AWS Lambda is a “run and forget” service offered by AWS that gets you out of all the server provisioning, configuration steps which are abstracted and the service scales on demand by triggering through events.
In this post, I will walk you through following steps:
- Write a simple Python Function
- Create AWS Lambda function through AWS Console
- Test the function
- Create and Configure API Gateway connecting to AWS Lambda
Let’s dive into each step:
- Time to write few lines of python code
This simple function returns a text when invoked
import jsondef main_handler(event, context):
"body": json.dumps('Cheers from AWS Lambda!!')
Going through few things about structure in Lambda, we need a handler which gets invoked when an event is sent. Here, I have used
main_handler but it could be any name.
event parameter passes event data to the handler
context provides various information about the lambda function during the execution like: time remaining for function termination, CloudWatch log group and stream etc. The details can be accessed with
context.get_remaining_time_in_millis() etc. You can get more idea about context object from this aws doc.
return type is optional for the function
2. Time to Create Lambda Function
Login to AWS Console and head over to Lambda Service[Link] and Click on “Create a function”
Choose first option “Author from scratch” and fill the details:
Name: Give our first function a name. I gave
Runtime: Let’s go with Python 3.6
Role: “Create a new role from one or more templates”
Role name: Give the role a name of your choice. I gave
Policy templates: Select “Simple microservice permissions”
Now, create the new function.
Paste our simple function to the text editor and give handler
3. Testing Lambda Function
Click on “Test” button at top right corner where we need to configure test event. As we are not sending any events, just give event a name, keep “Hello World” template as it is and “Create” it.
Now, when you hit “Test” button again, it runs through testing the function we created earlier and returns the configured value which can be seen on drop down and below the text editor.
The test result shows not only the response of the function but also its exit status, memory used, time taken for execution, Billed duration etc.
4. Create and Configure API Gateway connecting to AWS Lambda
We are done with creating Lambda Function but how to invoke the function from external world? We need an endpoint, right? Here comes Amazon API Gateway. The gateway is also fully managed service which acts as “front door” for applications sitting behind on Lambda, EC2. It abstracts traffic management, authorization and access control, monitoring, and API version management providing a https gateway URL that make it easy to serve applications in few minutes.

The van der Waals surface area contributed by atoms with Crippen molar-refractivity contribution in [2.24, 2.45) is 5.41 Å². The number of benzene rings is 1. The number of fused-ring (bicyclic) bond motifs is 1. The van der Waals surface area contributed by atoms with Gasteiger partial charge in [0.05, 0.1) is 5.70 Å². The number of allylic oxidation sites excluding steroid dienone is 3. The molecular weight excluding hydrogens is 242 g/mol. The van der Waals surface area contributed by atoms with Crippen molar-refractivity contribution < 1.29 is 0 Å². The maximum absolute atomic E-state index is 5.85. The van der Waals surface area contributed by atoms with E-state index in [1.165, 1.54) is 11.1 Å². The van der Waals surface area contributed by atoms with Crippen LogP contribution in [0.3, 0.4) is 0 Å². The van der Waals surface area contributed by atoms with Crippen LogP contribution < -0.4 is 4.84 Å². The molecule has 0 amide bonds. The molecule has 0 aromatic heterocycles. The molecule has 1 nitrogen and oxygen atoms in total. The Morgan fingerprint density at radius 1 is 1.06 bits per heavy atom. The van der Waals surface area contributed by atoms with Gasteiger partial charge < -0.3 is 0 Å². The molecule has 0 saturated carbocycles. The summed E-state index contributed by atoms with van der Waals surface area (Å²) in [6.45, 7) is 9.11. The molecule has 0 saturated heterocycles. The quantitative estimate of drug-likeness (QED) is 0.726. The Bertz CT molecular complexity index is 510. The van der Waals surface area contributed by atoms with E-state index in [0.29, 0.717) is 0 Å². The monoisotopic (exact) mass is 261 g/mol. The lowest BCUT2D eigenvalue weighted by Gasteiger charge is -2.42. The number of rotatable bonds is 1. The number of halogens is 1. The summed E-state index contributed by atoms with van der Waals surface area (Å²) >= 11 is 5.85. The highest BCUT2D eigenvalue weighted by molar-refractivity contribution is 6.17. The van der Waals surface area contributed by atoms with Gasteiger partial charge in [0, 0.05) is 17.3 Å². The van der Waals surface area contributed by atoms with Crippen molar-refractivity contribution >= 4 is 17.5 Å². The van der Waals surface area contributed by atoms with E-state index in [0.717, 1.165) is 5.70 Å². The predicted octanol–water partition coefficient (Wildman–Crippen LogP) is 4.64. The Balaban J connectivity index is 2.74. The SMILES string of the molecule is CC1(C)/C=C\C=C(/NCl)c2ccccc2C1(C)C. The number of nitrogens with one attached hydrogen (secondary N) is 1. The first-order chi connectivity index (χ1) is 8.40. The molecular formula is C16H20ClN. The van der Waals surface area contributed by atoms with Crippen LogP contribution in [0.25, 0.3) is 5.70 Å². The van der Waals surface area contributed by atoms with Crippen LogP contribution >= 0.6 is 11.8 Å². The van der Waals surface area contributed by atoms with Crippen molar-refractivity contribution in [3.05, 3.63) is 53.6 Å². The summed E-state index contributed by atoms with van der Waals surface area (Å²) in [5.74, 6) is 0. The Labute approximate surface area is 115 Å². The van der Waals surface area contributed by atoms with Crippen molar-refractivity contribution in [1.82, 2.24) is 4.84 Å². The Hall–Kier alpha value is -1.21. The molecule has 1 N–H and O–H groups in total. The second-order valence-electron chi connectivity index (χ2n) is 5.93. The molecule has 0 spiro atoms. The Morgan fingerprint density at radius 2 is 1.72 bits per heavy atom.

Head over to API Gateway and click on “Get Started” and agree on creating an Example API but we don’t use the example API but we create “New API”. Give it a good name keeping “Endpoint Type” regional for now.
Create the API and you will land on the “resources” page of the created API Gateway. Go through the following steps:
- On the “Actions” dropdown, click on “Create Method”. For now, as we are using only “GET” method for our function, select it. Then, click on “Tick Mark” on the right side of “GET” to go through its setup.
- Choose Lambda Function as “Integration Type”
- Choose the region where we created the function earlier
- Write the name of the Lambda Function we created
- Save the method where you it will ask for confirmation of “Add Permission to Lambda Function”. Agree on that and we are done.
- Time to test the setups. Click on TEST and start testing on next step. It should give the response text we had on the above function.
Now, time to get endpoint. We need to deploy the API. On the Actions dropdown, click on Deploy API under API Actions
Fill in the new pop with details of deployment and hit Deploy
In few seconds, we have nice HTTPS endpoint.
On this stage editor, few things like cache setting, throttling, logging enable/disable, canary deployment can be configured. Save the changes and browse the Invoke URL from which we can get response on our browser. Also, if the response is not returned, the function is triggered through the URL.
That’s all for now. In next posts, we will go through access control of the endpoint, canary deployment and more. Stay tuned and feel free to drop comments if any confusion, suggestions, anything constructive.